"Art challenges technology, and technology inspires the art. That's it in a nutshell the way we work at Pixar." John Lasseter

For anyone who's ever enjoyed a Pixar film, or even a cartoon for that matter, might I suggest adding the newly-released Pixar Short Films Collection Volume I to your DVD library. Aside from receiving 13 Pixar short films, there's an excellent behind-the-scenes feature that takes you through those early days at Pixar; how they went about making those first short films -- the long hours, the sleepless nights, the skimpy paychecks -- to how their entire lives changed when Disney called and requested they take a gamble on their first feature film. That film, of course, turned out to be Toy Story. And the rest is history.

And that's exactly what you get with this DVD: A Pixar history lesson. It's best if you, like I did, start out with the bonus documentary on Pixar, featuring folks like John Lasseter and his Pixar crew who take you through what it was like back in the mid-80s to be introducing a new kind of computer animation to the world. The kind of animation that talked, spoke and engaged the audience. Originally, Pixar was a high-end computer hardware company that sold their Pixar Image Computer to government agencies and the medical community. Lasseter was the only animator on staff, and the entire crew would spend days, weeks, months creating these tiny short films they would preview at trade conventions to pimp their product. Problem was, the Pixar Image Computer didn't sell. These shorts made no money (even though they won Oscars), and some considered it a waste of time. Eventually, the Pixar animation department struck a deal to create some commercials for outside parties. Following the commercials, they wanted to make something small; a half hour made-for-TV movie. However, Disney called ... and they said screw the TV movie -- if you could make something 30 minutes long, you could do 90 minutes. Thus, a $26 million, three-picture deal was struck and Toy Story was born.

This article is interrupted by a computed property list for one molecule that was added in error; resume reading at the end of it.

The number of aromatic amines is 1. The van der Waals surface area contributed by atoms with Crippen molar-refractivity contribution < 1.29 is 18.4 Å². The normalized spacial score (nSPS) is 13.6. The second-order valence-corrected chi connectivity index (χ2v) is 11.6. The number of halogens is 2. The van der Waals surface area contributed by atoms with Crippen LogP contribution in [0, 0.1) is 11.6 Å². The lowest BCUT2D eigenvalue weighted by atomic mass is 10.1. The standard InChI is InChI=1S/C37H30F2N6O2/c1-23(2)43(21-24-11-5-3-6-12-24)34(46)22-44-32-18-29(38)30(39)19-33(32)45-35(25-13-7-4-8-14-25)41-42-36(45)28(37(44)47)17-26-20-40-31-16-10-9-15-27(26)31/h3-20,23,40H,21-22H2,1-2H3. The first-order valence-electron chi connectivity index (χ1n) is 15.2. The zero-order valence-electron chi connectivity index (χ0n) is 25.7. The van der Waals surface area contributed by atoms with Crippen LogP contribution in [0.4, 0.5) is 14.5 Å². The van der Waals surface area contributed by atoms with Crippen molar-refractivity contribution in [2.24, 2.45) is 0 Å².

But Pixar wouldn't be anywhere without their shorts; tiny films that continue to play before Pixar features to this day. The DVD includes 13 of them, and out of that you get:

  • The Adventures of André & Wally B -- This was their first true short film; the one that WOW'ed everyone. And it's just some dude running away from a Bee -- ancient stuff -- but unbelievable considering when it was created.
  • Luxo Jr. -- Ever wonder where the Pixar lamp came from. Well, it was inspired by -- you guessed it -- a regular old lamp on a desk at Pixar. This short first introduces the lamp, which would later go on to become an icon.
  • Tin Toy -- This short was inspired by Lasseter's nephew, who couldn't pick up a toy without sticking it in his mouth. This idea would later serve as the inspiration for Toy Story. This was also their first Oscar winner.
  • Red's Dream -- Pixar's "blue period," and the moodiest of all their films.
  • Knick Knack -- A snowman tries to escape his snowglobe in order to get closer to a girl in a bikini.
  • Geri's Game -- One of my personal favorites; it features an old man who plays chess against himself.